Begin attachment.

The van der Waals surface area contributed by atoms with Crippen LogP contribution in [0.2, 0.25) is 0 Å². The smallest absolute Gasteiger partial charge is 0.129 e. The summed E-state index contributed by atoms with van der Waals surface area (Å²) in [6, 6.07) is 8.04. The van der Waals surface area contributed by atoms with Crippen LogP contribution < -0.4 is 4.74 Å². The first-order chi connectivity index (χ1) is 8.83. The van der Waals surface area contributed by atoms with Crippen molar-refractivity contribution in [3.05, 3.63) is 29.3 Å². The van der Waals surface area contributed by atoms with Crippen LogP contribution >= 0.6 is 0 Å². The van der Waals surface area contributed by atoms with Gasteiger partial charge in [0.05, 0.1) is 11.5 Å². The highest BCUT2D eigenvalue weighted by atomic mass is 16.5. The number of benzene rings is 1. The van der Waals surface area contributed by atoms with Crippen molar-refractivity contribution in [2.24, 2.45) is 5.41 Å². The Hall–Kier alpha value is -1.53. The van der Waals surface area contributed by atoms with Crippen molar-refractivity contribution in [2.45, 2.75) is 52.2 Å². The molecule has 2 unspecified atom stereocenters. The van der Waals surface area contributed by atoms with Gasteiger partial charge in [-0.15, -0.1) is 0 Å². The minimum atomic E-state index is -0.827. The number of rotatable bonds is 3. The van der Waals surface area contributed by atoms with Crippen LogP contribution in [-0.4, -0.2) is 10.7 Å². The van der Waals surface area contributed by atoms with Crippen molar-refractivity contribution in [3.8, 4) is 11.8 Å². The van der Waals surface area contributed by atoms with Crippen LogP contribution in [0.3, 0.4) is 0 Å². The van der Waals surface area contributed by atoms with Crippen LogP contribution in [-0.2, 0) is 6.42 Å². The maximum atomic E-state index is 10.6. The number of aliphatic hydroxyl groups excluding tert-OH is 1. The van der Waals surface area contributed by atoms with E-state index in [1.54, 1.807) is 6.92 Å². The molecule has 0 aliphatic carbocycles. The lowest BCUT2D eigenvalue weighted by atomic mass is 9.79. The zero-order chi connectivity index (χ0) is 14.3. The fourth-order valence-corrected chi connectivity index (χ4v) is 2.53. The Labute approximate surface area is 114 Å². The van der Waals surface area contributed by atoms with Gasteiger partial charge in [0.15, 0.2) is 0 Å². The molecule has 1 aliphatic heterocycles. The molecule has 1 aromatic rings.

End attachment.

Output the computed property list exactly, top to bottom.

The van der Waals surface area contributed by atoms with Crippen LogP contribution in [0.2, 0.25) is 0 Å². The smallest absolute Gasteiger partial charge is 0.129 e. The summed E-state index contributed by atoms with van der Waals surface area (Å²) in [6, 6.07) is 8.04. The van der Waals surface area contributed by atoms with Crippen LogP contribution < -0.4 is 4.74 Å². The first-order chi connectivity index (χ1) is 8.83. The van der Waals surface area contributed by atoms with Crippen molar-refractivity contribution in [3.05, 3.63) is 29.3 Å². The van der Waals surface area contributed by atoms with Crippen LogP contribution >= 0.6 is 0 Å². The van der Waals surface area contributed by atoms with Gasteiger partial charge in [0.05, 0.1) is 11.5 Å². The highest BCUT2D eigenvalue weighted by atomic mass is 16.5. The number of benzene rings is 1. The van der Waals surface area contributed by atoms with Crippen molar-refractivity contribution in [2.24, 2.45) is 5.41 Å². The Hall–Kier alpha value is -1.53. The van der Waals surface area contributed by atoms with Crippen molar-refractivity contribution in [2.45, 2.75) is 52.2 Å². The molecule has 2 unspecified atom stereocenters. The van der Waals surface area contributed by atoms with Gasteiger partial charge in [-0.15, -0.1) is 0 Å². The minimum atomic E-state index is -0.827. The number of rotatable bonds is 3. The van der Waals surface area contributed by atoms with Crippen LogP contribution in [-0.4, -0.2) is 10.7 Å². The van der Waals surface area contributed by atoms with Crippen molar-refractivity contribution in [3.8, 4) is 11.8 Å². The van der Waals surface area contributed by atoms with Crippen LogP contribution in [0.3, 0.4) is 0 Å². The van der Waals surface area contributed by atoms with Crippen LogP contribution in [-0.2, 0) is 6.42 Å². The maximum atomic E-state index is 10.6. The number of aliphatic hydroxyl groups excluding tert-OH is 1. The van der Waals surface area contributed by atoms with E-state index in [1.54, 1.807) is 6.92 Å². The molecule has 0 aliphatic carbocycles. The lowest BCUT2D eigenvalue weighted by atomic mass is 9.79. The zero-order chi connectivity index (χ0) is 14.3. The fourth-order valence-corrected chi connectivity index (χ4v) is 2.53. The Labute approximate surface area is 114 Å². The van der Waals surface area contributed by atoms with Gasteiger partial charge in [0.15, 0.2) is 0 Å². The molecule has 1 aliphatic heterocycles. The molecule has 1 aromatic rings.